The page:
Renault 4s are often found in this country. That is a well-known fact that I’m about to prove to you yet again.
Second Renault 4 sighting. OK, I know these are popular here, but damn, this is getting creepy.
Third and fourth R4s, together at a stop light: you are now entering the Twilight Zone.
The dark green car was a very rare early ‘70s Sinpar 4×4 model, too. Quite a sight.
The green one was a bit less special-looking, but still and always in perfect nick.
The most outstanding French find, by a kilometer and a half, was this Simca 1000 Rallye 2, made between late 1972 and late 1975, caught in the exact same place as the Cortina seen earlier (I will be checking this spot regularly from now on). This would be a rare sight even in France. The Rallye 2 is rear-engined like all Simca 1000s, but they moved the radiator to the front for that particular edition. The 1.3 litre twin carb mill out back pushes out 81hp (DIN), propelling this little box to about 100mph.
Let’s end things on a sweet Italian note, starting with this classic of classics. I caught another Fiat 500 in great detail recently – very similar to this one, but in a different colour. Watch this (tiny) space…
This pre-1982 Fiat 124 Sport Spider has seen better days. Here’s hoping it gets back on the road in due course, and with better wheels than the one that can be seen here.
Always had a thing for these. The front end of this particular one was uglified by an aftermarket grille and other changes, but that rear end is just perfect. Pininfarina at their best.
Another Lamborghini Countach caught in the wild! Sadly, it’s a later model, and I was only able to do one decent photo. Ugly, yet impressive.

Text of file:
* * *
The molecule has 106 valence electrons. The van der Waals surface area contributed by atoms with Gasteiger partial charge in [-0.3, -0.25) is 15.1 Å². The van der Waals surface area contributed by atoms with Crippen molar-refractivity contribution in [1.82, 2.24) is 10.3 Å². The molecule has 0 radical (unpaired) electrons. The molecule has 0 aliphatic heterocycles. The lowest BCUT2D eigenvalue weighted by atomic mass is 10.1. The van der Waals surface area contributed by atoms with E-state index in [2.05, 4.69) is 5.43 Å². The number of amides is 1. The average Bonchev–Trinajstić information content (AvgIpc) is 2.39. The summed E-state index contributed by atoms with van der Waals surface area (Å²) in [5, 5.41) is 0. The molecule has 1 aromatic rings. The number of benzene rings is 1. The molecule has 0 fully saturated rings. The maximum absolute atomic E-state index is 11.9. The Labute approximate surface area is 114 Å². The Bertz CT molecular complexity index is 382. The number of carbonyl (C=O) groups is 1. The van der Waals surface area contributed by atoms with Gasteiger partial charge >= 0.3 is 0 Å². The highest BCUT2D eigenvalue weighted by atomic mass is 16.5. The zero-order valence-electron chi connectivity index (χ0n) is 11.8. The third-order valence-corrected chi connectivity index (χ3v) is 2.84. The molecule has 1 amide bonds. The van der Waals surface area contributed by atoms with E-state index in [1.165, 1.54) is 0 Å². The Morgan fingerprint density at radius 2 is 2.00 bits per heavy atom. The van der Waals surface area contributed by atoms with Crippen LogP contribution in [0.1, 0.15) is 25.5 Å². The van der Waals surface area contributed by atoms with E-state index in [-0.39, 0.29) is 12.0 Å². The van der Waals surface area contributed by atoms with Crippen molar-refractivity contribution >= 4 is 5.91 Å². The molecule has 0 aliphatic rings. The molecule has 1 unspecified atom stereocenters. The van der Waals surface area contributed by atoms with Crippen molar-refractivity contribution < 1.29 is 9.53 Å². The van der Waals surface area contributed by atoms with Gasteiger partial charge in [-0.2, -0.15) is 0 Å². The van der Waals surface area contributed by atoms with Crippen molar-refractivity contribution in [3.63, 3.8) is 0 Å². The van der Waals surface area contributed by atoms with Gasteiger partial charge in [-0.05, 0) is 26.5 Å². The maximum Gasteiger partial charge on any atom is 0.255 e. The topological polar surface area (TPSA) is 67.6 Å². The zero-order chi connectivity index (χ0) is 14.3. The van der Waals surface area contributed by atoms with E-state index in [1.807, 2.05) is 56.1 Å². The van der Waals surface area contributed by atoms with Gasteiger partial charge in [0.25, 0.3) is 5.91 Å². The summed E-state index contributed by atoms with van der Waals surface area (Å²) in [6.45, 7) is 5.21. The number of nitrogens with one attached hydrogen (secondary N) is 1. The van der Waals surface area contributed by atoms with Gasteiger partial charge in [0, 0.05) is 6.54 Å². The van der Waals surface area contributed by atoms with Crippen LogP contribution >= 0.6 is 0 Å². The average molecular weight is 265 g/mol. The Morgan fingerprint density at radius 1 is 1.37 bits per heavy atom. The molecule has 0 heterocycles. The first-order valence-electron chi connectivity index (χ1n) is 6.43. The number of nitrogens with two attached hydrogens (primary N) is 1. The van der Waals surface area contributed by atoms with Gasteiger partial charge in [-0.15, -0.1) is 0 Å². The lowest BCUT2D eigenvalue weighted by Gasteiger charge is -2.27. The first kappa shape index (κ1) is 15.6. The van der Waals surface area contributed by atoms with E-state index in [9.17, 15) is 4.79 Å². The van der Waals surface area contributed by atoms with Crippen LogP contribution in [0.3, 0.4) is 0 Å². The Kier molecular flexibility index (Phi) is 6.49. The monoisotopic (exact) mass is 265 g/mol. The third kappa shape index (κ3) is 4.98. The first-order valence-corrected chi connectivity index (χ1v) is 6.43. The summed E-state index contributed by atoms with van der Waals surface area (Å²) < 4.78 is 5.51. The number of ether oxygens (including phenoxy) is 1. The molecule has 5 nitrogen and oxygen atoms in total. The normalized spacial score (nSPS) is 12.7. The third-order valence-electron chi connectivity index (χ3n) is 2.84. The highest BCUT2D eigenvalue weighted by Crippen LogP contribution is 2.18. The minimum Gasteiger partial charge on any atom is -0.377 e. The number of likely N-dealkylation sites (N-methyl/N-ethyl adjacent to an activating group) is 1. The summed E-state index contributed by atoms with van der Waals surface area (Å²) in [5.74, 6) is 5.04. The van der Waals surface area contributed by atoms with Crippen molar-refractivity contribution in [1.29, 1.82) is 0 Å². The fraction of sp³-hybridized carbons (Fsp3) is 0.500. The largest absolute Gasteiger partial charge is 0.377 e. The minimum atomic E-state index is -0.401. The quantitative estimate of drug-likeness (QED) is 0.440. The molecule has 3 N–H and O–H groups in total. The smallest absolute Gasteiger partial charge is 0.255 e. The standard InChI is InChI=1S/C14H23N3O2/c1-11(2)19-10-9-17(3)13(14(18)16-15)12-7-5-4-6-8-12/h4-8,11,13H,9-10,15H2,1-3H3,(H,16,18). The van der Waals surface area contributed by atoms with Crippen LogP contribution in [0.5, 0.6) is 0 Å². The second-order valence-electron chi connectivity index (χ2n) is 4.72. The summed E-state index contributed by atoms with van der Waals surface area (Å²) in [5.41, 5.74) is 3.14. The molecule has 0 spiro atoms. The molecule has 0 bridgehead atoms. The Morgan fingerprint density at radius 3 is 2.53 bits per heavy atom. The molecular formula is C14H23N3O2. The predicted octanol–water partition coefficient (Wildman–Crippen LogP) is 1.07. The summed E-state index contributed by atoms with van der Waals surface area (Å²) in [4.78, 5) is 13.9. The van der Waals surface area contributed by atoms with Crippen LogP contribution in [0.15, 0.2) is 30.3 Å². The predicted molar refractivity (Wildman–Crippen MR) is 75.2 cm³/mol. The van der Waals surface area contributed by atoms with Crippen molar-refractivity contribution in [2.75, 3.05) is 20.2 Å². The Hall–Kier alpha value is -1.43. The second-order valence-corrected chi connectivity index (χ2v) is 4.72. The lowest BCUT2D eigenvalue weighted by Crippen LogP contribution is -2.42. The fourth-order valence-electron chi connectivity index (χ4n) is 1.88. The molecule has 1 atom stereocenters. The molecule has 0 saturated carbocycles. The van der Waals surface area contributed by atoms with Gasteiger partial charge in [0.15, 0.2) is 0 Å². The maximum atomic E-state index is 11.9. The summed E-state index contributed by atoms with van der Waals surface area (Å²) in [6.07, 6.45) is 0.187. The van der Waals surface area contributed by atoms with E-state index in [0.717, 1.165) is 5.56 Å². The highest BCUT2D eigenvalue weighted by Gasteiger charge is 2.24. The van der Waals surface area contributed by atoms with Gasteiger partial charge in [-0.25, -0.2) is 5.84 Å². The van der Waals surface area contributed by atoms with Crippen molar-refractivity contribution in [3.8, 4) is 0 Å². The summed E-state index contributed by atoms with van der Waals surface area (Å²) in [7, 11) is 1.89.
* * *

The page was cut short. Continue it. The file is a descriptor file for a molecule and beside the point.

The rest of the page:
This purple people-eater shows us that Lambos are now ugly, yet ridiculous. Progress, in other words. In case you’re wondering, this is an Aventador SVJ. Made since 2019, these pack a 759hp 6.5 litre V12 and can reach 200kph in 8.6 seconds from a standstill. Yours for the low, low price of US$517,000.
The craziest thing about this past couple of months was the sheer amount of Alfas, though. A golden FWD Spider, seen early in November, might have been a sign of things to come.
This black late-model RWD Spider is a rarer find. But I think we can do better.
Always keen on the Alfa 2000, though this one went by a bit fast by me. Still caught one usable pic – and ended up finding an old Giulia berlina later, which I will be able to feature in its own post sometime in 2022.
I saw this Bertone 1750 coupé twice (!) during this period. The above shots took place very close to where I live…
And here is the very same car a couple of weeks later, three train stops away. That Burgundy colour really works well on these.
The dazzling crown jewel of this edition is doubtlessly this Fiat-Abarth 750 Zagato berlinetta, made sometime between 1955 and 1959. Appropriately enough, it sat in a kind of glass case, aloof and otherworldly, defiantly pointing its oversized tailpipe at the rest of the world.
On that exhaust note, best wishes from me to all of the CCommunity for 2022!